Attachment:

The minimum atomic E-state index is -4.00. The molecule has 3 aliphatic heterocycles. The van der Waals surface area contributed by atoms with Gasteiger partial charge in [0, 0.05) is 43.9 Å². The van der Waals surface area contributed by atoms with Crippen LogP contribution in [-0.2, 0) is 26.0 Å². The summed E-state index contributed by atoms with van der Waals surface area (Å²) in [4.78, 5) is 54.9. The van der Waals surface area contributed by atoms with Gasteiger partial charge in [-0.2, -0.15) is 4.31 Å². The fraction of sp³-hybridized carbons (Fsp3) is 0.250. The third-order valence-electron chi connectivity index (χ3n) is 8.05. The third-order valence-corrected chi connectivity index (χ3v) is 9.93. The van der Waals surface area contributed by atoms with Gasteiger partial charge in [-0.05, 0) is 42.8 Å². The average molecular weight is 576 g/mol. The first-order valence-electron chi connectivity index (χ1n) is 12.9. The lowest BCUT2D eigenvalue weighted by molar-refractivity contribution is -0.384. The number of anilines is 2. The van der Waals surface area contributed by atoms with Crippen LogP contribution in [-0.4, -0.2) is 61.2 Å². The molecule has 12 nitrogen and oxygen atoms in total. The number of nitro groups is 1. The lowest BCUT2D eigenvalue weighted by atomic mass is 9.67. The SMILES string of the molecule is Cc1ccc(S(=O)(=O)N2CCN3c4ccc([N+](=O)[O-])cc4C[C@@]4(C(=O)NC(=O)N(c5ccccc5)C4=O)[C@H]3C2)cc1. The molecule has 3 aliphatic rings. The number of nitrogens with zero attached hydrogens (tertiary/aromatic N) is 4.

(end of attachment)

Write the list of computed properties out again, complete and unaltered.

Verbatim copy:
The minimum atomic E-state index is -4.00. The molecule has 3 aliphatic heterocycles. The van der Waals surface area contributed by atoms with Gasteiger partial charge in [0, 0.05) is 43.9 Å². The van der Waals surface area contributed by atoms with Crippen LogP contribution in [-0.2, 0) is 26.0 Å². The summed E-state index contributed by atoms with van der Waals surface area (Å²) in [4.78, 5) is 54.9. The van der Waals surface area contributed by atoms with Gasteiger partial charge in [-0.2, -0.15) is 4.31 Å². The fraction of sp³-hybridized carbons (Fsp3) is 0.250. The third-order valence-electron chi connectivity index (χ3n) is 8.05. The third-order valence-corrected chi connectivity index (χ3v) is 9.93. The van der Waals surface area contributed by atoms with Gasteiger partial charge in [-0.05, 0) is 42.8 Å². The average molecular weight is 576 g/mol. The first-order valence-electron chi connectivity index (χ1n) is 12.9. The lowest BCUT2D eigenvalue weighted by molar-refractivity contribution is -0.384. The number of anilines is 2. The van der Waals surface area contributed by atoms with Crippen LogP contribution in [-0.4, -0.2) is 61.2 Å². The molecule has 12 nitrogen and oxygen atoms in total. The number of nitro groups is 1. The lowest BCUT2D eigenvalue weighted by atomic mass is 9.67. The SMILES string of the molecule is Cc1ccc(S(=O)(=O)N2CCN3c4ccc([N+](=O)[O-])cc4C[C@@]4(C(=O)NC(=O)N(c5ccccc5)C4=O)[C@H]3C2)cc1. The molecule has 3 aliphatic rings. The number of nitrogens with zero attached hydrogens (tertiary/aromatic N) is 4.